A bartender’s faith and the death of Robert Berry
By Ben Smith
When Kimberly “Berly” Logan became a bartender at Houston’s Peachtree, she expected to hear stories from those she served. But when one customer turned into a friend who was determined to self-destruct, she wanted to offer more than a listening ear.
Their conversations didn’t save him, but they ended up changing her.
Her friendship with Robert Berry began a decade ago at the restaurant bar north of Piedmont Hospital, where she served him bottles of Amstel Light and he often questioned God’s existence and asked, “Why?”
It ended last month in a hospice where she held the 55-year-old Berry’s jaundiced hand as he waited to die from liver failure and apparent complications from diabetes. Berry, an eccentric, flamboyant writer who once wrote features for the Atlanta Journal-Constitution, passed away May 24 at age 55.
Their age difference of 23 years (Logan is 32) was only their most obvious difference. He was an “atheistic-agnostic” she said; Logan a devout Christian. When they first met, Berry’s best years as a professional writer lay behind him. He had left the AJC for corporate marketing leading into the 1996 Olympics, and worked as a creative director for several firms.
Logan, a 2002 graduate of Georgia Tech, was just a few years into independence as an adult.
While witnessing Berry’s choices hasten his death, she saw more clearly the importance of love in her own life.
Over the counter at Houston’s, she and Berry got to know each other when she was assigned “grunt” shifts early Sunday, starting at 12:30 pm. “You can’t serve alcohol in Georgia until then,” she said. “Robert would show up at Houston’s and hang out for hours.”
Berry could be witty and impulsive. When a customer who Logan had cut off retaliated by tossing a glass of Jack Daniels in the face of a restaurant manager, Berry and a posse of other Houston’s regulars chased the patron down the street.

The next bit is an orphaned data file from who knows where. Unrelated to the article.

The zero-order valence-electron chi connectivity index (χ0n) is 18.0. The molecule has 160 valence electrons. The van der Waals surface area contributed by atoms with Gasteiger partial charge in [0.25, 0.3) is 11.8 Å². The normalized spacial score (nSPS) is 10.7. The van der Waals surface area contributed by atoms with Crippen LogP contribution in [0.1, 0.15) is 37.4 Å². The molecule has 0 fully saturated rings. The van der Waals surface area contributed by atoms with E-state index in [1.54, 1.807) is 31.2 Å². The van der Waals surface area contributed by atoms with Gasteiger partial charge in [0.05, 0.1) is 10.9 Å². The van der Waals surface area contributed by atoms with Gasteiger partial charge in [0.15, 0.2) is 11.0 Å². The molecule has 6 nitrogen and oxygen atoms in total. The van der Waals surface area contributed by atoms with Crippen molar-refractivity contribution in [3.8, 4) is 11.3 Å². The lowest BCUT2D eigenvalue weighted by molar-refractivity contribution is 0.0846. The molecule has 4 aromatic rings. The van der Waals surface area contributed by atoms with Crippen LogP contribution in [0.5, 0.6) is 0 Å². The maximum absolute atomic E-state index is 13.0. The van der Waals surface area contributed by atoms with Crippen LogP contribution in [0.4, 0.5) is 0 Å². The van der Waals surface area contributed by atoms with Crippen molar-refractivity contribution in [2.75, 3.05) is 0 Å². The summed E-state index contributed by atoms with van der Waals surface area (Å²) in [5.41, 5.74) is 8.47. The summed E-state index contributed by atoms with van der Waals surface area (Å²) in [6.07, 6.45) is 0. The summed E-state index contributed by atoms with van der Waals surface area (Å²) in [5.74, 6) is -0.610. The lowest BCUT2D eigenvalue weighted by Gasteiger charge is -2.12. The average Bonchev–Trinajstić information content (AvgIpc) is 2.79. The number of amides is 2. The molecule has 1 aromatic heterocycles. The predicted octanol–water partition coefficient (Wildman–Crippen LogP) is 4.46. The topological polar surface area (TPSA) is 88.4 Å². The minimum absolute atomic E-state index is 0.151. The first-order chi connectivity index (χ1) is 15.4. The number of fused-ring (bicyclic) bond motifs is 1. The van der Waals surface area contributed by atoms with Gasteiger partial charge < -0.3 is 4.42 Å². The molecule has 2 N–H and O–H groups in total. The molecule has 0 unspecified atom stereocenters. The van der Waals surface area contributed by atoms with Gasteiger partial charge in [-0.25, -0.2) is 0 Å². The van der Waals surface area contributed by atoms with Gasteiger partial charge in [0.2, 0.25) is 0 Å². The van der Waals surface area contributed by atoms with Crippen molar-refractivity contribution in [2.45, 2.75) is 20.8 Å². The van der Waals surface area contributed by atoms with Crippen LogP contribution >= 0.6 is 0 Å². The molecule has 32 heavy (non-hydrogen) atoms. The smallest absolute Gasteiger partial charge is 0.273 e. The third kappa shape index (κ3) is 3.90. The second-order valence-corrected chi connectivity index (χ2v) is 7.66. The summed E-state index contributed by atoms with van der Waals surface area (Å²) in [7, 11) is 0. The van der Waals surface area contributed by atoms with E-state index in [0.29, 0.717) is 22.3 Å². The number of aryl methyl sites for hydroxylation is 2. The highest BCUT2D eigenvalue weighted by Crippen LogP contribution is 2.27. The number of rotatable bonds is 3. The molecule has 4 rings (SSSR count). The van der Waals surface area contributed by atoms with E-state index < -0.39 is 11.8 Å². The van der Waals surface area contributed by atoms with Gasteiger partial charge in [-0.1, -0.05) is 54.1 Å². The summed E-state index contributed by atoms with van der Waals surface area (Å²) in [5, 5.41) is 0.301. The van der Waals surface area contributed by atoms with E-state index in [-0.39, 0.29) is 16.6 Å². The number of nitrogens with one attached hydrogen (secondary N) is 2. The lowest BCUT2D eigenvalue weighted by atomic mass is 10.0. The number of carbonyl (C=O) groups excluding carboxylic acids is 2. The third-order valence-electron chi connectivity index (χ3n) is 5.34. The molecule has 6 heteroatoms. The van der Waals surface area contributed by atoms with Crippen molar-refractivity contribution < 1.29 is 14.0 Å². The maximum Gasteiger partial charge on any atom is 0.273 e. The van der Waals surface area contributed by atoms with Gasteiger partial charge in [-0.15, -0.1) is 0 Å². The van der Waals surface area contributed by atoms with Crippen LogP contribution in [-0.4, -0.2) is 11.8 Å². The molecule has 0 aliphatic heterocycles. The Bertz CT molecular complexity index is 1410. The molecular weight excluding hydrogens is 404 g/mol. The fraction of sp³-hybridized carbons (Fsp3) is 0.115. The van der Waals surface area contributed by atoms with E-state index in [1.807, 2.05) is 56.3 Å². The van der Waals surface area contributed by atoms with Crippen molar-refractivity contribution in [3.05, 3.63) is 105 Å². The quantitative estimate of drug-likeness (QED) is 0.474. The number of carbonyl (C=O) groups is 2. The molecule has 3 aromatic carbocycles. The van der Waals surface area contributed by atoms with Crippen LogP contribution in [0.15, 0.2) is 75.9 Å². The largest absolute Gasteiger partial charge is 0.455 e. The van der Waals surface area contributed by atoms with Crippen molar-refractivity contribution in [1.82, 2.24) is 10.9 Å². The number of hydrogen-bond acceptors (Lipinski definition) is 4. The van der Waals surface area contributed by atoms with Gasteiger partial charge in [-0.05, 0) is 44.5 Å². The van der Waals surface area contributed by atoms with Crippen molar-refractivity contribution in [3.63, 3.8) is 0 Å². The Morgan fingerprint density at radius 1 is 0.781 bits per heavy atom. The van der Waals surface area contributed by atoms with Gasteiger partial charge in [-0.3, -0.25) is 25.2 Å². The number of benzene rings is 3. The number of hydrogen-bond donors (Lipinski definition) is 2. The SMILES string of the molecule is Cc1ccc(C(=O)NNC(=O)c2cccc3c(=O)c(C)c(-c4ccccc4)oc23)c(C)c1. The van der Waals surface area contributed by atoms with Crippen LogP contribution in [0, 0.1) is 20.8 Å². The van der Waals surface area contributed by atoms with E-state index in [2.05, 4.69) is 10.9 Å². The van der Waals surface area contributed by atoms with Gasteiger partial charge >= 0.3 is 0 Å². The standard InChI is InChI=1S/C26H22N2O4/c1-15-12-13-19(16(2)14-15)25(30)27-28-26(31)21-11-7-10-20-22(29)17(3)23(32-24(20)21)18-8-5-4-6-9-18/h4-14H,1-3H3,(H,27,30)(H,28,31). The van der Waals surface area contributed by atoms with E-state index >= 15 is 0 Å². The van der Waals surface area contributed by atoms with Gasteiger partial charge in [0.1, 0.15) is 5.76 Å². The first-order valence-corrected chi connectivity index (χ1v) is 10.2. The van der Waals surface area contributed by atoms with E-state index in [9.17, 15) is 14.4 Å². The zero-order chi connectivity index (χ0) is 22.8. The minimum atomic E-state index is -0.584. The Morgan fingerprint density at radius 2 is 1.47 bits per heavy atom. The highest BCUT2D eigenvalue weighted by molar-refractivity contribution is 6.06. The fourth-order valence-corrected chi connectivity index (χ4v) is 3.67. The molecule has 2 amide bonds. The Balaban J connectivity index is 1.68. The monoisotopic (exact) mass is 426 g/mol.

Berry often held court at Houston’s, telling great stories to staffers and other bar patrons. Logan said Berry was the son of a Jewish mother who married five times, or seven times – it varied each time he told the story – and that as a child he had often been left alone at home to raise his younger sister on his own. Logan said she couldn’t tell sometimes when Berry was exaggerating.
He also spoke with great pride about being a former AJC reporter at a time when the paper was “cutting edge,” she said.
But his circle of influence had shrunk measurably over the years. He didn’t drive because whenever he hit a pothole, he would think he had run over a small child, Logan said. He moved to a Buckhead apartment complex close to Houston’s, where he could shop for groceries and reach public transportation on foot, Logan said.
She meanwhile told him about her love of travel, the mission trips she went on to South Africa one month every year, and her faith and the churches she attended.
Bar patrons, in general, “spill their guts. They ask you same four questions about yourself,” Logan said. ” ‘How’s your dog?’ ‘How’s your garden?’ ‘Why don’t you have a boyfriend?’ ‘When are you going to Africa again?’
“They didn’t challenge me like Robert did. He would talk about what he’d done with his life. He could also be repetitive, but his questions would just go deeper.”
Bartending is full of ebbs and flow of patrons. “Sometimes our conversations would be real in-depth and sometimes they would be very short,” she said. She learned to answer his tough questions with fewer words, distilling big ideas into a sentence or two.
They were never romantically interested in each other, but always had a spiritual connection. She told him she loved him and he called her his truest friend.
“I’ve never felt God,” she recalled him saying.
Over time, more of his personal history unfolded. He felt terrible about himself for leaving his wife for a married woman, who had left her husband to be with Berry.
“I am a horrible person,” he said to Logan.
“I believe in redemption,” was Logan’s response.
One day in 2009, Berry returned home after work. The woman he had left his wife for was gone.
That evening at the bar, Berry pleaded, “Berly, promise me you will never let me be homeless. Just never let me be homeless.”
She knew he was done trying to survive.
Beyond the bar
In 2010, Berry, who no longer had health insurance, was rushed to the hospital, where he nearly died, Logan said. “The doctors said, if you want to live, you’ve got to stop drinking,” she said.